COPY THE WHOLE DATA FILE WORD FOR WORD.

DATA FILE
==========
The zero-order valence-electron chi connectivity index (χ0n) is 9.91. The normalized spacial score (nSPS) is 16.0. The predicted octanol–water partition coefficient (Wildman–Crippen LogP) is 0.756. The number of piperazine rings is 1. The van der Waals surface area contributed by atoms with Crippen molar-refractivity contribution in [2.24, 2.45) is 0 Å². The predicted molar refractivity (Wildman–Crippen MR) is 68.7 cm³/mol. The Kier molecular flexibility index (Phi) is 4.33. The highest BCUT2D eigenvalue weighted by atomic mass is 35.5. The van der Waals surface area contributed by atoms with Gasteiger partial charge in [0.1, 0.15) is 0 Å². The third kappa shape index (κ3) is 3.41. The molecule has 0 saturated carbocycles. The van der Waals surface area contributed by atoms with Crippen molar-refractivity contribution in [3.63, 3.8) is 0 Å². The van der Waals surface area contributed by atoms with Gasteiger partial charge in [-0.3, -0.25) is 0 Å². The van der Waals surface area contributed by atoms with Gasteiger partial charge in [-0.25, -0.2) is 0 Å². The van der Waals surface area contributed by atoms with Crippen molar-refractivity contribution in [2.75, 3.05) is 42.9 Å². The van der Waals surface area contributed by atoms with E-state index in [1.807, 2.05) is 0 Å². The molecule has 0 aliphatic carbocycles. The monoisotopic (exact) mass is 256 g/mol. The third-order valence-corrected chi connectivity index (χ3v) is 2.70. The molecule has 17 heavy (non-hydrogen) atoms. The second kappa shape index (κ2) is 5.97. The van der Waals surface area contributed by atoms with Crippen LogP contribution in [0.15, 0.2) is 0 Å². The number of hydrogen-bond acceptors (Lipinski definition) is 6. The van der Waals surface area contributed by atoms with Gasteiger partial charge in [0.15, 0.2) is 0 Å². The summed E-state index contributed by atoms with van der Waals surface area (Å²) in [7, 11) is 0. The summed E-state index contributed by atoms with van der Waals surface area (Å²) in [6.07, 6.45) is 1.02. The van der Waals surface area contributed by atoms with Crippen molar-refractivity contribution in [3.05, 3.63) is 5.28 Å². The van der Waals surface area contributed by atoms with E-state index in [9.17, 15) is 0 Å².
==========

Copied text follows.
The zero-order valence-electron chi connectivity index (χ0n) is 9.91. The normalized spacial score (nSPS) is 16.0. The predicted octanol–water partition coefficient (Wildman–Crippen LogP) is 0.756. The number of piperazine rings is 1. The van der Waals surface area contributed by atoms with Crippen molar-refractivity contribution in [2.24, 2.45) is 0 Å². The predicted molar refractivity (Wildman–Crippen MR) is 68.7 cm³/mol. The Kier molecular flexibility index (Phi) is 4.33. The highest BCUT2D eigenvalue weighted by atomic mass is 35.5. The van der Waals surface area contributed by atoms with Gasteiger partial charge in [0.1, 0.15) is 0 Å². The third kappa shape index (κ3) is 3.41. The molecule has 0 saturated carbocycles. The van der Waals surface area contributed by atoms with Crippen molar-refractivity contribution in [3.63, 3.8) is 0 Å². The van der Waals surface area contributed by atoms with Gasteiger partial charge in [-0.3, -0.25) is 0 Å². The van der Waals surface area contributed by atoms with Gasteiger partial charge in [-0.25, -0.2) is 0 Å². The van der Waals surface area contributed by atoms with Crippen molar-refractivity contribution in [2.75, 3.05) is 42.9 Å². The van der Waals surface area contributed by atoms with E-state index in [1.807, 2.05) is 0 Å². The molecule has 0 aliphatic carbocycles. The monoisotopic (exact) mass is 256 g/mol. The third-order valence-corrected chi connectivity index (χ3v) is 2.70. The molecule has 17 heavy (non-hydrogen) atoms. The second kappa shape index (κ2) is 5.97. The van der Waals surface area contributed by atoms with Crippen LogP contribution in [0.15, 0.2) is 0 Å². The number of hydrogen-bond acceptors (Lipinski definition) is 6. The van der Waals surface area contributed by atoms with Gasteiger partial charge in [0.15, 0.2) is 0 Å². The summed E-state index contributed by atoms with van der Waals surface area (Å²) in [7, 11) is 0. The summed E-state index contributed by atoms with van der Waals surface area (Å²) in [6.07, 6.45) is 1.02. The van der Waals surface area contributed by atoms with Crippen molar-refractivity contribution in [3.05, 3.63) is 5.28 Å². The van der Waals surface area contributed by atoms with E-state index in [9.17, 15) is 0 Å².